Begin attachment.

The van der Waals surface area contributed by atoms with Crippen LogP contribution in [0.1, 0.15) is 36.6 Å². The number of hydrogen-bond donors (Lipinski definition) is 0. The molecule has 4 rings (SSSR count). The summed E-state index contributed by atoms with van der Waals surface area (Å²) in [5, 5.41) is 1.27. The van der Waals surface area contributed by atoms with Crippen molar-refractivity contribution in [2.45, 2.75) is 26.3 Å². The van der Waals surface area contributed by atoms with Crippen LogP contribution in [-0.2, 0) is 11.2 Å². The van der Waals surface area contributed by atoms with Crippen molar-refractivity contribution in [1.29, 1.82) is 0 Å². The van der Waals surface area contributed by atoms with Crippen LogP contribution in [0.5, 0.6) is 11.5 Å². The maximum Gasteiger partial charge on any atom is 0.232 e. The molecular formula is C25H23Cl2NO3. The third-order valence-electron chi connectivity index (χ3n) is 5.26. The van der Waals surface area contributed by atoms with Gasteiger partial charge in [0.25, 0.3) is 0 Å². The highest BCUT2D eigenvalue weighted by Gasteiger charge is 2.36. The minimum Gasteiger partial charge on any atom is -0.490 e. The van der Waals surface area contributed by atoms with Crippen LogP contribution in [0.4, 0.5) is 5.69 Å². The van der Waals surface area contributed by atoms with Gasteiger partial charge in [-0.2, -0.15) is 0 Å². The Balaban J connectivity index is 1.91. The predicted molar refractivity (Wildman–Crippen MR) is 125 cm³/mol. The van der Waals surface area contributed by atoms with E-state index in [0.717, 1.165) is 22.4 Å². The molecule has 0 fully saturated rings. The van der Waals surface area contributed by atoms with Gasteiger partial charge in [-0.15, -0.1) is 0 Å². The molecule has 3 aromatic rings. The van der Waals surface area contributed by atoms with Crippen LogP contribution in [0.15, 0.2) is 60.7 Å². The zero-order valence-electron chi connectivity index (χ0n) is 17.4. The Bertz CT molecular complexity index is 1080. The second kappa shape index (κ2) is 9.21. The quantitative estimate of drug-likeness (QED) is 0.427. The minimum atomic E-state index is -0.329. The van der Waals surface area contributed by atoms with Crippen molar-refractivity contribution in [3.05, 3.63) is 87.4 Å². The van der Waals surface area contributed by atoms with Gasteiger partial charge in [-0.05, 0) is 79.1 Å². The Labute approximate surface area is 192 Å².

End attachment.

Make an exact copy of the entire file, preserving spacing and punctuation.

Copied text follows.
The van der Waals surface area contributed by atoms with Crippen LogP contribution in [0.1, 0.15) is 36.6 Å². The number of hydrogen-bond donors (Lipinski definition) is 0. The molecule has 4 rings (SSSR count). The summed E-state index contributed by atoms with van der Waals surface area (Å²) in [5, 5.41) is 1.27. The van der Waals surface area contributed by atoms with Crippen molar-refractivity contribution in [2.45, 2.75) is 26.3 Å². The van der Waals surface area contributed by atoms with Crippen LogP contribution in [-0.2, 0) is 11.2 Å². The van der Waals surface area contributed by atoms with Crippen molar-refractivity contribution in [1.29, 1.82) is 0 Å². The van der Waals surface area contributed by atoms with Crippen LogP contribution in [0.5, 0.6) is 11.5 Å². The maximum Gasteiger partial charge on any atom is 0.232 e. The molecular formula is C25H23Cl2NO3. The third-order valence-electron chi connectivity index (χ3n) is 5.26. The van der Waals surface area contributed by atoms with Gasteiger partial charge in [0.25, 0.3) is 0 Å². The highest BCUT2D eigenvalue weighted by Gasteiger charge is 2.36. The minimum Gasteiger partial charge on any atom is -0.490 e. The van der Waals surface area contributed by atoms with Crippen LogP contribution in [0.4, 0.5) is 5.69 Å². The van der Waals surface area contributed by atoms with Gasteiger partial charge in [-0.2, -0.15) is 0 Å². The Balaban J connectivity index is 1.91. The predicted molar refractivity (Wildman–Crippen MR) is 125 cm³/mol. The van der Waals surface area contributed by atoms with E-state index in [0.717, 1.165) is 22.4 Å². The molecule has 0 fully saturated rings. The van der Waals surface area contributed by atoms with Gasteiger partial charge in [-0.15, -0.1) is 0 Å². The molecule has 3 aromatic rings. The van der Waals surface area contributed by atoms with Crippen LogP contribution in [0.15, 0.2) is 60.7 Å². The zero-order valence-electron chi connectivity index (χ0n) is 17.4. The Bertz CT molecular complexity index is 1080. The second kappa shape index (κ2) is 9.21. The quantitative estimate of drug-likeness (QED) is 0.427. The minimum atomic E-state index is -0.329. The van der Waals surface area contributed by atoms with Crippen molar-refractivity contribution in [3.05, 3.63) is 87.4 Å². The van der Waals surface area contributed by atoms with Gasteiger partial charge in [-0.05, 0) is 79.1 Å². The Labute approximate surface area is 192 Å².